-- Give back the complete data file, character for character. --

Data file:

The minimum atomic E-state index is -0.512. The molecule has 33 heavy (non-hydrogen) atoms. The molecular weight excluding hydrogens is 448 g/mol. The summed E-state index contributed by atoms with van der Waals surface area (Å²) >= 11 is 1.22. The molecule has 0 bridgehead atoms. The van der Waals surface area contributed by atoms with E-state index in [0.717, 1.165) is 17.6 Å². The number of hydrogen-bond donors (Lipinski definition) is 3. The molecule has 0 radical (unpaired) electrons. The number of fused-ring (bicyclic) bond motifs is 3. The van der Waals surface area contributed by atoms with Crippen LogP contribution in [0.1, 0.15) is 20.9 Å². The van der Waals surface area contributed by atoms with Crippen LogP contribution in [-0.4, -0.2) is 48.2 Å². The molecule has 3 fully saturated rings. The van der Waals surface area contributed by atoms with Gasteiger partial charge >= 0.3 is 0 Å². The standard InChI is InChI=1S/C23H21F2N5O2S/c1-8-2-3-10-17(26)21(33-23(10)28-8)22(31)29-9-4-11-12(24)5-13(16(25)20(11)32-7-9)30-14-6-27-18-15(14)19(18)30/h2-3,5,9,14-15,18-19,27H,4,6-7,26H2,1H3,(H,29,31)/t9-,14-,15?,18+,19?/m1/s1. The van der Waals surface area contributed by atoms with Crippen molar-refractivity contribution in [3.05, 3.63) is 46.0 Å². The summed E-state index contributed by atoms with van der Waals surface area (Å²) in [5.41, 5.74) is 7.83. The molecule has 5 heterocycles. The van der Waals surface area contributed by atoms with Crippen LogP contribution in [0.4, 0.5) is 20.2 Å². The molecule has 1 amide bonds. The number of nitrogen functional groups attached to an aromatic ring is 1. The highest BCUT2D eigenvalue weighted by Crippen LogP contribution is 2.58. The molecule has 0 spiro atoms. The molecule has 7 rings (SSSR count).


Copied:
The minimum atomic E-state index is -0.512. The molecule has 33 heavy (non-hydrogen) atoms. The molecular weight excluding hydrogens is 448 g/mol. The summed E-state index contributed by atoms with van der Waals surface area (Å²) >= 11 is 1.22. The molecule has 0 bridgehead atoms. The van der Waals surface area contributed by atoms with E-state index in [0.717, 1.165) is 17.6 Å². The number of hydrogen-bond donors (Lipinski definition) is 3. The molecule has 0 radical (unpaired) electrons. The number of fused-ring (bicyclic) bond motifs is 3. The van der Waals surface area contributed by atoms with Crippen LogP contribution in [0.1, 0.15) is 20.9 Å². The van der Waals surface area contributed by atoms with Crippen LogP contribution in [-0.4, -0.2) is 48.2 Å². The molecule has 3 fully saturated rings. The van der Waals surface area contributed by atoms with Gasteiger partial charge >= 0.3 is 0 Å². The standard InChI is InChI=1S/C23H21F2N5O2S/c1-8-2-3-10-17(26)21(33-23(10)28-8)22(31)29-9-4-11-12(24)5-13(16(25)20(11)32-7-9)30-14-6-27-18-15(14)19(18)30/h2-3,5,9,14-15,18-19,27H,4,6-7,26H2,1H3,(H,29,31)/t9-,14-,15?,18+,19?/m1/s1. The van der Waals surface area contributed by atoms with Crippen molar-refractivity contribution in [3.05, 3.63) is 46.0 Å². The summed E-state index contributed by atoms with van der Waals surface area (Å²) in [5.41, 5.74) is 7.83. The molecule has 5 heterocycles. The van der Waals surface area contributed by atoms with Crippen LogP contribution in [0.4, 0.5) is 20.2 Å². The molecule has 1 amide bonds. The number of nitrogen functional groups attached to an aromatic ring is 1. The highest BCUT2D eigenvalue weighted by Crippen LogP contribution is 2.58. The molecule has 0 spiro atoms. The molecule has 7 rings (SSSR count).